When you can buy a pair that looks like (is?) a pair of Wayfarers, you'll see mass adoption. The problem isn't the function - it's the form.
posted by jimmythefish at 10:29 PM on July 29, 2013 [1 favorite]


Combine this with the death off privacy, and within 50 years you'll be able to look at a person and get their entire browsing, medical, dating and credit history. Conversely, by clicking on a person's name or picture, you'll get all that as well as their location to within a meter. Due to security concerns, hacking the phone to turn off the locator or turning off the phone will get you flagged as a possible terrorist or criminal.

But that's just scratching the potential of ubiquitous computing: by monitoring what you see, employers will be able to tell if you are really sick when you take sick leave, and by monitoring pupil dilation, they'll be able to tell if you're really paying attention st work. By looking at what your eating and checking for exercise habits, insurance companies will be able to adjust rates in real time. And I'm sure companies will be able to find a lot more uses for the complete information they will have on you.

z it might be a sign of wealth to actually be free of ubiquitous information; the ultra rich will have people to wear smart glasses for them.
posted by happyroach at 10:44 PM on July 29, 2013 [3 favorites]


Handheld computers have yet to appear.

One can purchase devices such as the Nexus 4 that are Turing complete, can be rooted at will and have unlocked bootloaders. I fail to see how these aren't handheld computers.
posted by jaduncan at 12:23 AM on July 30, 2013 [2 favorites]


The battery in Google Glass is about a third the capacity of the battery in the iPhone 5. It isn't going to be able to upload video all day.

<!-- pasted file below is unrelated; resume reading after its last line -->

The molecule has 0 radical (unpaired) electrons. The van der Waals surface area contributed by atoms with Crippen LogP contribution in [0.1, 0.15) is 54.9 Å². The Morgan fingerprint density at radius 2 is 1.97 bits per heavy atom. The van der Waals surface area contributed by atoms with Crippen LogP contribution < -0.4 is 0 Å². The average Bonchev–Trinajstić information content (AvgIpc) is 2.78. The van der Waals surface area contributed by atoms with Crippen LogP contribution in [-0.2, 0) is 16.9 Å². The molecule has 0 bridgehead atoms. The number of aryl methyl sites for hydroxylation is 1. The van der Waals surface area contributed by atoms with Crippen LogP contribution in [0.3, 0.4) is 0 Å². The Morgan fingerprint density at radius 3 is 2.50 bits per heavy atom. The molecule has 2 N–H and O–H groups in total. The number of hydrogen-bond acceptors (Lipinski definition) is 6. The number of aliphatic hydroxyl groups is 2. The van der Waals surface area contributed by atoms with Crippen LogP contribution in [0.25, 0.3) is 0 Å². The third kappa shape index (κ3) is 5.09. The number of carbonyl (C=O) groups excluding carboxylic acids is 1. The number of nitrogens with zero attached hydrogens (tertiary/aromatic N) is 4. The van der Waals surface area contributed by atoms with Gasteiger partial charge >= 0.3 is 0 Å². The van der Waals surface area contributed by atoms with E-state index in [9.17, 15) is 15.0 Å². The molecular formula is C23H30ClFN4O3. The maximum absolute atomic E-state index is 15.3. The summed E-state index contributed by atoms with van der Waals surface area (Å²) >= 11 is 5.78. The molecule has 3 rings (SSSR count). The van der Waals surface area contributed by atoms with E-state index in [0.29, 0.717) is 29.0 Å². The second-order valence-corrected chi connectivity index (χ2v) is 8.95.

So it really needs an app that allows the parent to switch it on at will without the kid knowing. Sounds pretty straightforward, if that's what you're in to. Sounds pretty revolting to me.
posted by biffa at 2:28 AM on July 30, 2013


Due to security concerns, hacking the phone to turn off the locator or turning off the phone will get you flagged as a possible terrorist or criminal.

For those who haven't seen it yet, series 1 episode 3 "The Entire History of You" of Charlie Brooker's "Black Mirror" series examines the social implications of technology like this.

Released in December 2011, FWIW.

(spoilers!)
http://en.wikipedia.org/wiki/List_of_Black_Mirror_episodes

If you haven't seen the episode, don't read the synopsis on the wikipedia page, you'll miss the full dystopic horror of how the story unfolds.
posted by illongruci at 2:31 AM on July 30, 2013 [1 favorite]


Sort of a reverse "They Live"

Take off the glasses!
'No!'
Take 'em off!
'Go to hell!'
*fight in alley*
*guy notices debris not tagged, can't tell a persons history immediately from their face*
'...what the hell is going on?'
posted by Smedleyman at 1:36 PM on July 30, 2013




I don't want to see and record. I want to see, postprocess, and display. I want Buycott as an augmented reality app, where barcodes in my view are colored based on the campaigns I have chosen.
posted by quillbreaker at 2:43 PM on July 30, 2013 [1 favorite]




Anti-Glass
posted by homunculus at 11:31 AM on August 14, 2013